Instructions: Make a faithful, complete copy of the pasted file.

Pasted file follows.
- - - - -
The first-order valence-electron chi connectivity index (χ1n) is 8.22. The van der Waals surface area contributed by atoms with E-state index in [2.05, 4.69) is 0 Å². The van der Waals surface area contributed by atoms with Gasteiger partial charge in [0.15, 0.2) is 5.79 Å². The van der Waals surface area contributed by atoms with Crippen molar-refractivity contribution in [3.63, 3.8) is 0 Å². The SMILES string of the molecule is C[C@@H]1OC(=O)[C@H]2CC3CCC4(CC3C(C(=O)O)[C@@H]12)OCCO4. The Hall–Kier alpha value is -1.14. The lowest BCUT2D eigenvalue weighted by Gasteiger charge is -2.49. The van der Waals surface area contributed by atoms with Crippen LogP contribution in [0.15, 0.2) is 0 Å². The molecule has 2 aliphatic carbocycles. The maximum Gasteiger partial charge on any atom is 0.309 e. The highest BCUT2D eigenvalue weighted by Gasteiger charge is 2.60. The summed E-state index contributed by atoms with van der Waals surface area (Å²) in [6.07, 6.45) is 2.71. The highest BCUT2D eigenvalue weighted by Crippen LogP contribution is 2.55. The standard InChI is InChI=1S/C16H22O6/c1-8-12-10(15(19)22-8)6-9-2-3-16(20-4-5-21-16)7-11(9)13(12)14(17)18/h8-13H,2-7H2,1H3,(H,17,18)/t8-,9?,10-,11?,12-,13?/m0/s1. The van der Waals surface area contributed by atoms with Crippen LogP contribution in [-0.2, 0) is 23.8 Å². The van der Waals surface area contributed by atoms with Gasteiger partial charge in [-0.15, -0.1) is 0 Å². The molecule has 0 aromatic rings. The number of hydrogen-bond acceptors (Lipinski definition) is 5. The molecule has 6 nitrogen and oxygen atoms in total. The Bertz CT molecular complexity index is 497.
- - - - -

The first-order valence-electron chi connectivity index (χ1n) is 8.22. The van der Waals surface area contributed by atoms with E-state index in [2.05, 4.69) is 0 Å². The van der Waals surface area contributed by atoms with Gasteiger partial charge in [0.15, 0.2) is 5.79 Å². The van der Waals surface area contributed by atoms with Crippen molar-refractivity contribution in [3.63, 3.8) is 0 Å². The SMILES string of the molecule is C[C@@H]1OC(=O)[C@H]2CC3CCC4(CC3C(C(=O)O)[C@@H]12)OCCO4. The Hall–Kier alpha value is -1.14. The lowest BCUT2D eigenvalue weighted by Gasteiger charge is -2.49. The van der Waals surface area contributed by atoms with Crippen LogP contribution in [0.15, 0.2) is 0 Å². The molecule has 2 aliphatic carbocycles. The maximum Gasteiger partial charge on any atom is 0.309 e. The highest BCUT2D eigenvalue weighted by Gasteiger charge is 2.60. The summed E-state index contributed by atoms with van der Waals surface area (Å²) in [6.07, 6.45) is 2.71. The highest BCUT2D eigenvalue weighted by Crippen LogP contribution is 2.55. The standard InChI is InChI=1S/C16H22O6/c1-8-12-10(15(19)22-8)6-9-2-3-16(20-4-5-21-16)7-11(9)13(12)14(17)18/h8-13H,2-7H2,1H3,(H,17,18)/t8-,9?,10-,11?,12-,13?/m0/s1. The van der Waals surface area contributed by atoms with Crippen LogP contribution in [-0.2, 0) is 23.8 Å². The van der Waals surface area contributed by atoms with Gasteiger partial charge in [-0.15, -0.1) is 0 Å². The molecule has 0 aromatic rings. The number of hydrogen-bond acceptors (Lipinski definition) is 5. The molecule has 6 nitrogen and oxygen atoms in total. The Bertz CT molecular complexity index is 497.